56°
Cloudy
THU
 82°
 56°
FRI
 84°
 54°
SAT
 88°
 59°
SUN
 85°
 57°
MON
 86°
 56°

Exhibit explores connection between Beethoven and Peanuts

The late ?Peanuts? creator Charles Schulz had a long love affair with Beethoven. In fact, he listened to his music so much while he worked ? from early piano sonatas to the late string quartets ? that his albums became scratched and worn over time.

Those pitted records are just a few of the unusual artifacts displayed in the exhibit, ?Schulz?s Beethoven: Schroeder?s Muse,? opening Saturday at the Charles M. Schulz Museum in Santa Rosa in collaboration with the Ira F. Brilliant Center for Beethoven Studies at San Jose State University.

The exhibit attempts to show a clear connection between the musical scores Schulz incorporated into some of his ?Peanuts? comic strips featuring Schroeder and the meaning of the cartoon itself.

?We?re trying to argue that the choice of music was intentional,? said William Meredith, director of the Beethoven Center, who co-curated the exhibit with Jane O?Cain of the Schulz Museum. ?If you don?t read music, then you lose a lot of meaning of the strip.?

For the exhibit, O?Cain and Meredith went through about 300 of Schulz?s cartoons that feature the budding young pianist and his muse, Beethoven, and distilled them down to 55. Then they paired the cartoons with an audio track of the works featured in each strip.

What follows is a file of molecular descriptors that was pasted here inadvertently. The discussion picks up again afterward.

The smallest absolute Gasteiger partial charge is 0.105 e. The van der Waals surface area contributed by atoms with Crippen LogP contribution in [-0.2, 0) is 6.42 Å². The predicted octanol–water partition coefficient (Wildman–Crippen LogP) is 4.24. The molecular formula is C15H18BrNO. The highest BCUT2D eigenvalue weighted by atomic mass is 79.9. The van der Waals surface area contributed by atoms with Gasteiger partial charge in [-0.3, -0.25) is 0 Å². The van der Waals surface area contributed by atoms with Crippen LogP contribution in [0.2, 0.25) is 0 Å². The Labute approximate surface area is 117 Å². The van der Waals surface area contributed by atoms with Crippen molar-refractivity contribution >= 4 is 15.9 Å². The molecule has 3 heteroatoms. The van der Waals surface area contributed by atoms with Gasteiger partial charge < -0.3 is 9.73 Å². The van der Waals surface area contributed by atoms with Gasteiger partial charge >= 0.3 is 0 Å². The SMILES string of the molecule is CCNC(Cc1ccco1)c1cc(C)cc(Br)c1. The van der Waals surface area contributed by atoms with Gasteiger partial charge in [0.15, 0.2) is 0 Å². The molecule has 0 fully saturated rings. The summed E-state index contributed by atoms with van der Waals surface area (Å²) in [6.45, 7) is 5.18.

?Musicians talk about the fact that they can play the music from the strip,? O?Cain said. ?Now the general public can hear the music from the strip as well.?

There will be about a dozen audio snippets related to specific strips plus entire movements of a few featured works at the end of the taped tour.

The use of sound, through audio wands that visitors hold up to their ears, is a first for the Schulz Museum, which opened six years ago this month.

Along with the musical excerpts, the audio portion of the program includes an introduction by Schulz?s widow, Jeannie Schulz, as well as anecdotes from former Santa Rosa Symphony conductor and pianist Corrick Brown and Schulz?s former secretary Sue Broadwell.

?She talks about how he opened her mind to classical music and encouraged her to take a music appreciation course,? O?Cain said.


© The Press Democrat |  Terms of Service |  Privacy Policy |  Jobs With Us |  RSS |  Advertising |  Sonoma Media Investments |  Place an Ad
Switch to our Mobile View